• The Penguin only kidnaps the rich boy first-borns and ignores the girls because he's pissed at how his own parents abandoned him when he was a kid (he himself having been born to a rich family). His plan was to make all of Gotham suffer because of what his parents did to him.
  • Max Keeble's Big Move: Principal Jindrake plays this part real good, who he sees as acne-scarred riff raff.

 " Here they come, With their pimples and their braces..., and their rickets and their lice, Their snot-nosed, baggy-pantsed..., high-pitched,squealing voices."

  • The Baroness in The Sound of Music: "Darling, haven't you ever heard of a delightful little thing called boarding school?"
  • The Cat Shepherd and Moka, in Nocturna. The Cat Shepherd is a non-villainous example, who finds kids to be really annoying, but slowly warms up to Tim. Moka meanwhile, is also a non-villainous example, as it was part of act to goad Tim into journeying across Nocturna and confront the Shadow.


Folklore & Mythology

  • Most tales of the Jersey Devil claim it originated because a woman who already had twelve kids, upon discovering that she was yet again pregnant, cursed aloud that if she had to bear it, let it be the Devil instead of yet another child. Granted, with so many children, she probably had liked them until the burden of caring for so many became too arduous to stand.


Literature

  • Roald Dahl loved this one. There's The Witches, Miss Trunchbull from Matilda, and in his script for the film version of Chitty Chitty Bang Bang. Lampshaded in a sketch from That Mitchell and Webb Look, where one character says "It's like I'm a villain from a Roald Dahl book -- the man who doesn't like children." On other occasions he mentions his dislike of children makes him feel like Disney villain.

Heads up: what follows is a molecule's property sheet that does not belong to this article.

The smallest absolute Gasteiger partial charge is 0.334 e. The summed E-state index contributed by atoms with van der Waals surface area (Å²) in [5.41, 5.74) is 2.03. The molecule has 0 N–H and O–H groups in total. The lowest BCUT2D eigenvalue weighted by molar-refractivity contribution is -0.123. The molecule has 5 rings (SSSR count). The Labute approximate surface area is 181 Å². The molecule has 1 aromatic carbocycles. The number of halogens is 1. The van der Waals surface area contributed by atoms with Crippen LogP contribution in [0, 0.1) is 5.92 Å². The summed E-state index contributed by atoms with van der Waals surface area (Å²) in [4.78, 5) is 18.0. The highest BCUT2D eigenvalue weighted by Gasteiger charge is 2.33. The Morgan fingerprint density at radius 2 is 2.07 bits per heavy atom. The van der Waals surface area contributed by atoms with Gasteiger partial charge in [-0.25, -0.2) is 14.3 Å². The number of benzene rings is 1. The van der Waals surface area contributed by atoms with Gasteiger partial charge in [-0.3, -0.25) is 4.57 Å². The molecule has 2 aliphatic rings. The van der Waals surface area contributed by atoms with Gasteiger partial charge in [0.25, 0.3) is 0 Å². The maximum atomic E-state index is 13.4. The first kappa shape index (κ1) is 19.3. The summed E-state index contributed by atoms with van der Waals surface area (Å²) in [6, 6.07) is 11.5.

• From the Harry Potter series:
    • Dolores Umbridge. She even said so in the film of the fifth book.
    • Argus Filch. Filch's hatred of students comes from the fact that he is a squib who hates most magical folk while having a job with children who enjoy using magic than genuine hatred for children in specific. It does not help that Filch's job is to clean up after children and fix the things they break, which is a full-time job.
  • Wayside School: The meaningfully-named Mr. Kidswatter, principal of Wayside School.
  • A Series of Unfortunate Events: Count Olaf hates children. He uses them as slave labour in one of the later books.
    • A number of the guardians of the protagonists don't seem to think very much of children, given how most of them force the children to take adult jobs and then mock and ridicule them for being unable to manage properly. Possibly the worst is in The Austere Academy, when the infant Sunny is forced to be a secretary and is blamed for being unable to answer the phone, because she's not old enough to talk.